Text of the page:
Home Opinion Mine Creek Revelations by Louie Graves: There was this guy….

Mine Creek Revelations by Louie Graves: There was this guy….


ONCE, there was This Guy. His pals really loved him and they knew This Guy really loved them in return.

These pals liked to go duck hunting. Guns, licenses, ammo, hunting regulation books, dogs, heavy waders, etc. It was an expensive hobby.

And then they needed lousy wet and cold weather. The kind of weather that appeals to ducks and duck hunters and game wardens and no one else.

I can’t imagine how it could have been fun, but they’d go out and stomp through the ice to get to a ‘blind,’ and sit there shivvering for hours hoping that some birds would fly in.

Then, if they were lucky, they’d get a shot.

Then, if they were lucky, the dogs would retrieve the ducks.

Then, if they were lucky, they’d get their limit before dark.

Then, if they were lucky, they’d go home yakking all the way about how much fun it had been.

Then, if they were unlucky, they’d meet up with the game warden.

This Guy and his pals met up with that game warden. They were still jovial and yakking because they weren’t worried — none of them had exceeded their limit of ducks.

The game warden was almost done with them when This Guy said, “Hey, look at this one. What kind of duck is it?”

He held up an unusual-looking duck.

“That’s a hunnerd dollar duck,” the game warden said without humor.

Sure enough, This Guy had to cough up $100 plus court costs at the next session of Game & Fish Court because it was illegal to kill that kind of rare duck.

His pals loved it. It was the kind of story that would get better with each telling. And it was sure to be told many, many times.

One of them found a statuette of a kiwi bird at a garage sale. It was about 10 inches tall. This Guy’s pals spray painted it gold and printed GREBE across the front of the statuette base. Grebe was the name for the kind of duck that has a hunnerd dollar fine.

This Guy took it all in stride, laughing good naturedly at himself. The teasing lasted many years and hunnerds of tellings.

This Guy was a pharmacist. He worked at a few different drugstores, mostly the late and lamented Nashville Drug, over a career spanning about a half-century. The location changed occasionally but one thing that didn’t change was This Guy and his few vices, including cigars.

He didn’t smoke them. He merely chewed on them a little bit and mostly just rolled them around in his cheek.

This Guy had a whole different circle of friends at the golf course. One of them recalled that This Guy was a terrible golfer, but was a valued member of the group because of his self-deprecating sense of humor. His golf pals loved him and they knew he really loved them in return.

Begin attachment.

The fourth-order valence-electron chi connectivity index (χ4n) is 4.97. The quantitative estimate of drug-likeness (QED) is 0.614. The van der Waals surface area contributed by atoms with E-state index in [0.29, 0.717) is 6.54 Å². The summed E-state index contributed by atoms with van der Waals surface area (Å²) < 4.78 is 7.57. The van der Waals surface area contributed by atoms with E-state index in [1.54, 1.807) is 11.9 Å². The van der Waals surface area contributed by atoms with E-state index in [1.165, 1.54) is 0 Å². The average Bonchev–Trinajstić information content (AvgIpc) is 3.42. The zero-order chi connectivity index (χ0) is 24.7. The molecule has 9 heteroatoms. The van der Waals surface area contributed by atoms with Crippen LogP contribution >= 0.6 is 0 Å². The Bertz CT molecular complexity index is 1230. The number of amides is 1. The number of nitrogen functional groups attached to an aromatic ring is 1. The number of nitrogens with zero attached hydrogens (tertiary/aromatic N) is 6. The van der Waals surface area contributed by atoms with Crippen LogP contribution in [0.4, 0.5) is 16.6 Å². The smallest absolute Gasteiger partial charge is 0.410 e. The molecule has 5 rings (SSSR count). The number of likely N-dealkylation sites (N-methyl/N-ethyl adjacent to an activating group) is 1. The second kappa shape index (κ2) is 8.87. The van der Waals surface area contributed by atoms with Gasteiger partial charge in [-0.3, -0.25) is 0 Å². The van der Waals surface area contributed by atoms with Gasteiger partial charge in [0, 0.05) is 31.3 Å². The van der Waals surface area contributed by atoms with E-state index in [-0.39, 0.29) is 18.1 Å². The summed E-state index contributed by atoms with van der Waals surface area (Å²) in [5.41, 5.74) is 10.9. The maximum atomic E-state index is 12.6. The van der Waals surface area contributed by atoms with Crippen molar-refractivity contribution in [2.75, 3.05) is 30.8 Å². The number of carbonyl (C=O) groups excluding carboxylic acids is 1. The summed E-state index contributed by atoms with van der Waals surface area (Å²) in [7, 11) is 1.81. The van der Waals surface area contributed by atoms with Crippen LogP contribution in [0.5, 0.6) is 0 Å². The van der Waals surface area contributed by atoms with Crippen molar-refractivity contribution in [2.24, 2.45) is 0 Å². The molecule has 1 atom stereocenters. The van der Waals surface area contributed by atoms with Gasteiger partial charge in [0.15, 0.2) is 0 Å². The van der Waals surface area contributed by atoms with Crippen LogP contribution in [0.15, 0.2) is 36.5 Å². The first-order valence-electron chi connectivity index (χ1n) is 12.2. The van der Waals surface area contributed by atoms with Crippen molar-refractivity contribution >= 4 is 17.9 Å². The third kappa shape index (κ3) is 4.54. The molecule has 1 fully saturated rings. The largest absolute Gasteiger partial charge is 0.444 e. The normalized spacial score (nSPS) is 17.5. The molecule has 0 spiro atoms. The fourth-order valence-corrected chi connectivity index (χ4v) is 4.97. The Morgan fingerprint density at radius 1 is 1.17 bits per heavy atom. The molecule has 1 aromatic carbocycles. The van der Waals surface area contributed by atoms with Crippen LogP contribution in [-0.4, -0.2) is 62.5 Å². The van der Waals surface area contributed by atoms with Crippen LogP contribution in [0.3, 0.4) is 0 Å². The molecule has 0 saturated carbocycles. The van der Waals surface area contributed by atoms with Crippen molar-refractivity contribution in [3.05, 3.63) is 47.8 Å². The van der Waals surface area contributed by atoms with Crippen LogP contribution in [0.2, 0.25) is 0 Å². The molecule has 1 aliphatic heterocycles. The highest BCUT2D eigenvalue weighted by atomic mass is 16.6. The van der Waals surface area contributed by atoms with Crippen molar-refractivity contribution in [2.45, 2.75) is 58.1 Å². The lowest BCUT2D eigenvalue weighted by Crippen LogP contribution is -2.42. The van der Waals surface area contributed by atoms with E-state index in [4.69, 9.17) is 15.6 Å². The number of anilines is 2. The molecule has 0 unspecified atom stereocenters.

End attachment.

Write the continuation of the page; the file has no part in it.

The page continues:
This Guy also loved games of chance. He’d make jokes about himself and say that his car knew every turn on the way to the ‘boats.’

This Guy didn’t drink. Didn’t cuss. He did possess a fine tenor voice, and for some years was in great demand at weddings and funerals. This Guy tried to make it in show business once, but returned home from the Big City after awhile, secure in the belief that his true calling was behind the counter at the drug store and with friends in duck blinds.

This Guy was a friend of the local newspaper columnist, too. The columnist once dreamed up a contest for his column. He asked readers to suggest the best names they ever gave to a pet cat. This Guy didn’t win the contest; didn’t even come close. He said he named his cat Friendly. It almost made the columnist puke but This Guy insisted it was a great cat name.

This Guy finally reached his late 80s.

He gave up duck hunting and golfing and the boats, and he retired to a quiet life mostly in seclusion.

And then he died.

His final instructions were that there would be no newspaper obituary, no church funeral service. His ashes were to be spread privately in his shady back yard on North Main Street, Nashville. Self-deprecating to the very end and beyond.

Well, that request was most unusual, but This Guy did sometimes hear a different drummer. The newspaper this week dutifully and regretfully ignores his passing.

His dear friends will miss him and they will probably tell stories about their hunting/golfing pal hunnerds of times until none of them are around to laugh again.


BY THE WAY, Sammy Floyd of Nashville died Wednesday, Sept. 19. He was 86, and was a retired pharmacist.


THINGS I LEARNED from opening email: If the population of China walked past you, in single file, the line would never end because of the rate of reproduction.


WORD GAMES. Another set of twins: Song and Dance. Sometimes they’re about entertainment; sometimes they’re just giving you the run-around.


HE SAID: “Suppose you were an idiot, and suppose you were a member of Congress; but I repeat myself.” Mark Twain, writer


SHE SAID: “I never dwell on what happened. You can’t change it. Move forward. Don’t waste your energy on being angry at something that somebody did six months ago or a year ago. It’s over. Done. Move forward.” Joan Rivers, comedienne



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